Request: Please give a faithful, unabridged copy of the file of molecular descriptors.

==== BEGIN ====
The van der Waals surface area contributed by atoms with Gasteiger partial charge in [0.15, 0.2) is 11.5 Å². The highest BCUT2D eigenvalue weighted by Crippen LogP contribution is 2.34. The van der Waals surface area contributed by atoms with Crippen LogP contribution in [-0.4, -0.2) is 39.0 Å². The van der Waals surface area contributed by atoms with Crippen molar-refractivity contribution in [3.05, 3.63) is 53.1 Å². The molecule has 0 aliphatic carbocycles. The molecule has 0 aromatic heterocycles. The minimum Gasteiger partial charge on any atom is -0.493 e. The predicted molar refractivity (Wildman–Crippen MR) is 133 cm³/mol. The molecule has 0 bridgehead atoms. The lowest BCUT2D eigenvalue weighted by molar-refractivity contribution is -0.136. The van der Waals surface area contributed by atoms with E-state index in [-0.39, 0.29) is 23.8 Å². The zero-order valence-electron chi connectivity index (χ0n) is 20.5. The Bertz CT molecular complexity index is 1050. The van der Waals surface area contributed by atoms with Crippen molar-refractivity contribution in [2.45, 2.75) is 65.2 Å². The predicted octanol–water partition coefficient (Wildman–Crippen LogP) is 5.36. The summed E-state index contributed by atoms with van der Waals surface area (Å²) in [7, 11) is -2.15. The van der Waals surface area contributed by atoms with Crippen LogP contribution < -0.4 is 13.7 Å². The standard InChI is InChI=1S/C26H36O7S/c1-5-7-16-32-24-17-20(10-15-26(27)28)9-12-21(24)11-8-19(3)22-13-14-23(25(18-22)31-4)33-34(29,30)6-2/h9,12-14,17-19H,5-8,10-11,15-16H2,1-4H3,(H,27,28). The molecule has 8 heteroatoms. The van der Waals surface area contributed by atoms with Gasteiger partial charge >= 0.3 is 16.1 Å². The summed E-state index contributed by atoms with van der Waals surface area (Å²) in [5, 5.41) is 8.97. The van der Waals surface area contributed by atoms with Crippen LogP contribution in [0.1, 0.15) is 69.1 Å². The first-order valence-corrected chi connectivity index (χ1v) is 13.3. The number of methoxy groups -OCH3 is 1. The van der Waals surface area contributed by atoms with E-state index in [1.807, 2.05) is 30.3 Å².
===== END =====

The van der Waals surface area contributed by atoms with Gasteiger partial charge in [0.15, 0.2) is 11.5 Å². The highest BCUT2D eigenvalue weighted by Crippen LogP contribution is 2.34. The van der Waals surface area contributed by atoms with Crippen LogP contribution in [-0.4, -0.2) is 39.0 Å². The van der Waals surface area contributed by atoms with Crippen molar-refractivity contribution in [3.05, 3.63) is 53.1 Å². The molecule has 0 aliphatic carbocycles. The molecule has 0 aromatic heterocycles. The minimum Gasteiger partial charge on any atom is -0.493 e. The predicted molar refractivity (Wildman–Crippen MR) is 133 cm³/mol. The molecule has 0 bridgehead atoms. The lowest BCUT2D eigenvalue weighted by molar-refractivity contribution is -0.136. The van der Waals surface area contributed by atoms with E-state index in [-0.39, 0.29) is 23.8 Å². The zero-order valence-electron chi connectivity index (χ0n) is 20.5. The Bertz CT molecular complexity index is 1050. The van der Waals surface area contributed by atoms with Crippen molar-refractivity contribution in [2.45, 2.75) is 65.2 Å². The predicted octanol–water partition coefficient (Wildman–Crippen LogP) is 5.36. The summed E-state index contributed by atoms with van der Waals surface area (Å²) in [7, 11) is -2.15. The van der Waals surface area contributed by atoms with Crippen LogP contribution < -0.4 is 13.7 Å². The standard InChI is InChI=1S/C26H36O7S/c1-5-7-16-32-24-17-20(10-15-26(27)28)9-12-21(24)11-8-19(3)22-13-14-23(25(18-22)31-4)33-34(29,30)6-2/h9,12-14,17-19H,5-8,10-11,15-16H2,1-4H3,(H,27,28). The molecule has 8 heteroatoms. The van der Waals surface area contributed by atoms with Gasteiger partial charge >= 0.3 is 16.1 Å². The summed E-state index contributed by atoms with van der Waals surface area (Å²) in [5, 5.41) is 8.97. The van der Waals surface area contributed by atoms with Crippen LogP contribution in [0.1, 0.15) is 69.1 Å². The first-order valence-corrected chi connectivity index (χ1v) is 13.3. The number of methoxy groups -OCH3 is 1. The van der Waals surface area contributed by atoms with E-state index in [1.807, 2.05) is 30.3 Å².